I love my volunteer work with the Wildlife Conservation Network (WNC). I am lucky to get to take passionate, committed lovers of wildlife to conservation projects all over the world. One of the key promises WNC makes to its supporters is to provide them with frequent, quality opportunities to engage with the conservationists “upfront and personal.” We do this both here at our headquarters in the Bay Area when we invite the conservationists to visit and we also sponsor one or two trips per year to take our supporters to visit the conservationistsʼ projects overseas.
Recently, I went on my second trip with WNC. This year we traveled to four countries in Africa: Uganda, Rwanda, Kenya and Mozambique. In three of the countries we stayed with the conservationists who head up the Wildlife Conservation Network projects. The WCN partners we visited were:
– Uganda: Dr. Gladys-Kalema Zikusoka who works with the endangered mountain gorillas
– Kenya: Dr. Iain Douglas-Hamiltion, the worldʼs leading expert in elephant conservation and Belinda Low who works with the endangered Grevyʼs zebra.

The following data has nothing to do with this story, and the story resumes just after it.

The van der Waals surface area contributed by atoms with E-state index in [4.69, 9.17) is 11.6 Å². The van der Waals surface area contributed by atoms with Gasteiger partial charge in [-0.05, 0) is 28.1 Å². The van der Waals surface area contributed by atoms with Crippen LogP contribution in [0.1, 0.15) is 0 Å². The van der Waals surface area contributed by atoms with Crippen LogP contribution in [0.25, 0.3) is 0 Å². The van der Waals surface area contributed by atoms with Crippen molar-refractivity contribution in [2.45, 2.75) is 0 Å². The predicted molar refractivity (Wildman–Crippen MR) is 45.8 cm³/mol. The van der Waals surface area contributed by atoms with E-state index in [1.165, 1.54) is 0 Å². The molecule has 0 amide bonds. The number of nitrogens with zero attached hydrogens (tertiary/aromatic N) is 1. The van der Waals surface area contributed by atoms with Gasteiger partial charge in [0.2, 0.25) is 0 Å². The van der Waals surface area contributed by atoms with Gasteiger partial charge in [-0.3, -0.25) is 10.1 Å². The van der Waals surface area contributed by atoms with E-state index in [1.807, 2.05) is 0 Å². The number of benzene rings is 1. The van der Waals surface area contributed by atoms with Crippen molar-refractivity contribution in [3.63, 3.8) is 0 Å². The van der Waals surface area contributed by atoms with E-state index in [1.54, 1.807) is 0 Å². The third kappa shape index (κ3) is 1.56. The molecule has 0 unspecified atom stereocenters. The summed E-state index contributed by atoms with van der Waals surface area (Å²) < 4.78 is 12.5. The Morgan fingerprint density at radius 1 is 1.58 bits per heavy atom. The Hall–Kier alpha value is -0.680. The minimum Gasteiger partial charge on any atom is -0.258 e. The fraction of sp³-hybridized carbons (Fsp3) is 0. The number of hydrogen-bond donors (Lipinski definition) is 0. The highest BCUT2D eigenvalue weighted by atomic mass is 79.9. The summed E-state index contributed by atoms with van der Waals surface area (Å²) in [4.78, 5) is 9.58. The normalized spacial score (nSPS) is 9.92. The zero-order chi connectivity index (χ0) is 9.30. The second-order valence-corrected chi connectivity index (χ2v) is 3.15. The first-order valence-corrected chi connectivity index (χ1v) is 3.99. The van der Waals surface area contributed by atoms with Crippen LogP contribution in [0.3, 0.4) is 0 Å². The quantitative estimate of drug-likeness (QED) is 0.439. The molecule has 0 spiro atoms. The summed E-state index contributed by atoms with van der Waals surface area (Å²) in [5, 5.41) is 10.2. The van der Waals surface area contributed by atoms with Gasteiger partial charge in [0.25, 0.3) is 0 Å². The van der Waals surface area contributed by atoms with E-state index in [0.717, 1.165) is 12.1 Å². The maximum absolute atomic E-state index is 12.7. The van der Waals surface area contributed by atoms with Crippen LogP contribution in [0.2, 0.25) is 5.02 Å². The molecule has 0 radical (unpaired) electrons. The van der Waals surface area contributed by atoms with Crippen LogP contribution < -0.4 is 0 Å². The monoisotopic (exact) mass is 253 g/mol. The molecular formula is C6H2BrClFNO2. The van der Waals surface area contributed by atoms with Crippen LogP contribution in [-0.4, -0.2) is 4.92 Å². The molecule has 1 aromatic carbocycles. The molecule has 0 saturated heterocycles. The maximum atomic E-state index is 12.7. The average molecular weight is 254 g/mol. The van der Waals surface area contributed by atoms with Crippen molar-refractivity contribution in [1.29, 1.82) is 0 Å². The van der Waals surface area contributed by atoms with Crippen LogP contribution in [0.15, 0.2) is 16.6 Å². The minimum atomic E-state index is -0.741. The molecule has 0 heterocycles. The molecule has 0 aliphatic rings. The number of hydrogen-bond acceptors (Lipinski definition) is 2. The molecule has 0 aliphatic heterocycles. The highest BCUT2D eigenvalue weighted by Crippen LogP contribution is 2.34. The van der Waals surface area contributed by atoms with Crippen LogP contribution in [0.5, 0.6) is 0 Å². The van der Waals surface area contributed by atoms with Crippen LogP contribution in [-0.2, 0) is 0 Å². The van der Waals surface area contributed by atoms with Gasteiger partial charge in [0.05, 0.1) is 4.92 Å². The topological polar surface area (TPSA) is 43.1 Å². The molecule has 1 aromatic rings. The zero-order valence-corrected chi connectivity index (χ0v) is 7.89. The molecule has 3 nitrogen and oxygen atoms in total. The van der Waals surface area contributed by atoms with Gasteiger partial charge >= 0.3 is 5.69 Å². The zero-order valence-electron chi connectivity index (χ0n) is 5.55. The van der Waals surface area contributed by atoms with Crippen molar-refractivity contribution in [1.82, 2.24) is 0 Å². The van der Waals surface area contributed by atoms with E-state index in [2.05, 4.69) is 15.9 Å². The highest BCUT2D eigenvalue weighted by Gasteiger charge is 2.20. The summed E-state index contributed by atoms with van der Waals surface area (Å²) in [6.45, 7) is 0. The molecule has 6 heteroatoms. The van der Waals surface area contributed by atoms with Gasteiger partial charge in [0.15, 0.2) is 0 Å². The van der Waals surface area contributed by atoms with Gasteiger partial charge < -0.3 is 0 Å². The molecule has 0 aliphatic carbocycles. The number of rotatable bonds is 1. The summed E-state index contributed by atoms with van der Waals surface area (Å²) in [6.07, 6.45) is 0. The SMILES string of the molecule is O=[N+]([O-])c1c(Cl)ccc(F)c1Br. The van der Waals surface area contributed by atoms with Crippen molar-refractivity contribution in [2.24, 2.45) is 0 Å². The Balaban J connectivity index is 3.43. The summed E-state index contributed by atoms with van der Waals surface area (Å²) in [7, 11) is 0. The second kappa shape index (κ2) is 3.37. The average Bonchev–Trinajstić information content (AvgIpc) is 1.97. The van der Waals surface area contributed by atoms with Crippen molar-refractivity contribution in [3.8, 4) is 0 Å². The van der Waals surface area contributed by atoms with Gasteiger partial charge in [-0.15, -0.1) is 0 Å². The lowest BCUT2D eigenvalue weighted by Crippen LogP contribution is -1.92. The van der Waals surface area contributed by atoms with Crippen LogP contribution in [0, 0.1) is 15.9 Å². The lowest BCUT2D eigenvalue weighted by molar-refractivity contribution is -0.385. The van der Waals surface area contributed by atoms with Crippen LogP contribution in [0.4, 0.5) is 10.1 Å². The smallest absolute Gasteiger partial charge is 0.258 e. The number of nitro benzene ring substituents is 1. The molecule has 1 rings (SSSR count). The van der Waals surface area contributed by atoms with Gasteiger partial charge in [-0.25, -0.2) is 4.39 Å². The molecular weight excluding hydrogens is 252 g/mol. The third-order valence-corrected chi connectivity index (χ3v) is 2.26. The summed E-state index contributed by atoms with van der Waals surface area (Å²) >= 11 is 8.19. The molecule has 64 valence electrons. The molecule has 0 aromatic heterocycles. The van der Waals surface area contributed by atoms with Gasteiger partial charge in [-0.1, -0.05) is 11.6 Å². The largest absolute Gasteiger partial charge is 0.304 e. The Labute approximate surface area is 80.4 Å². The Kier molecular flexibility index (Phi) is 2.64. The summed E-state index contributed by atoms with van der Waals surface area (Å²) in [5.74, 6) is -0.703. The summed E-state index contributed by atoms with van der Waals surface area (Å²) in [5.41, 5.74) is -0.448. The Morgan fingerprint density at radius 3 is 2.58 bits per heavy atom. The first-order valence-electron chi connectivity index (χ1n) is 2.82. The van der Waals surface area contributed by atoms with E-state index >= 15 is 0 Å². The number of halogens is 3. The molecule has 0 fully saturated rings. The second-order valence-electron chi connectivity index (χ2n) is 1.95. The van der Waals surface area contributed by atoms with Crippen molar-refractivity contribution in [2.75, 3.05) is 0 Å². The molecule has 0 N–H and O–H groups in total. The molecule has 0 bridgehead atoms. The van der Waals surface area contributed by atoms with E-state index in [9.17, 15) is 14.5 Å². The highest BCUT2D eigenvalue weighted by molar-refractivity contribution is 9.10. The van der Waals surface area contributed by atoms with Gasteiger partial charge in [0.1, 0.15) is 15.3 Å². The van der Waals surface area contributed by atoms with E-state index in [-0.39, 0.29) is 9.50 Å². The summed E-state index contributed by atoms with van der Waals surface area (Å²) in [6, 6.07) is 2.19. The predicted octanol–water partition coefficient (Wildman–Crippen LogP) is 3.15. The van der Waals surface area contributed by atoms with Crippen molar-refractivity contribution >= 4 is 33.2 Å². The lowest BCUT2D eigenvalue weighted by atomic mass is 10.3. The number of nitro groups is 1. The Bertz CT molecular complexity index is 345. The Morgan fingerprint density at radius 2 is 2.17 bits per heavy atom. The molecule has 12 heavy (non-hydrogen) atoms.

– Mozambique: Dr. Colleen Begg, who works to save lions in Niassa National Park
Wildlife Conservation Network, headquartered here in the Bay Area, is dedicated to ﬁnding and supporting “wildlife conservation entrepreneurs.” WCN seeks out innovative and community-based conservationists around the world and provides them with the capital and tools they need to carry out their work.
When a person becomes a WCN partner, they must do a few things, including working with an endangered species, employing only indigenous people, living in the host country year-round, and establishing educational and community programs around wildlife and environmental conservation. On this trip, I acted as a tour guide for WCN partners. The purpose of trips like the one that I lead is to allow WCN partners to see what moved them the most. For some people it is the children of the local communities, for others the endangered species, for some it is rebuilding villages… it varies from person to person. Then, once back in the states, they can fundraise to help the cause.
The overall highlight of the trip was being able to spend time with the scientists who are saving these magnificent species. It was also wonderful to be able to spend time with the local people and the children in schools.
Uganda: We spent three days tracking gorillas in mountains of the Bwindi Impenetrable Forest at 7,500 feet. I have never been more exhausted, sweaty, filthy, or muddy in my life, but I had also never been happier. To come up upon a 400 pound silverback silently staring at you is humbling, awe-inspiring and breathtaking. Iʼm a photographer and it was a constant battle whether to capture the moment with my camera or just sit and stare in awe.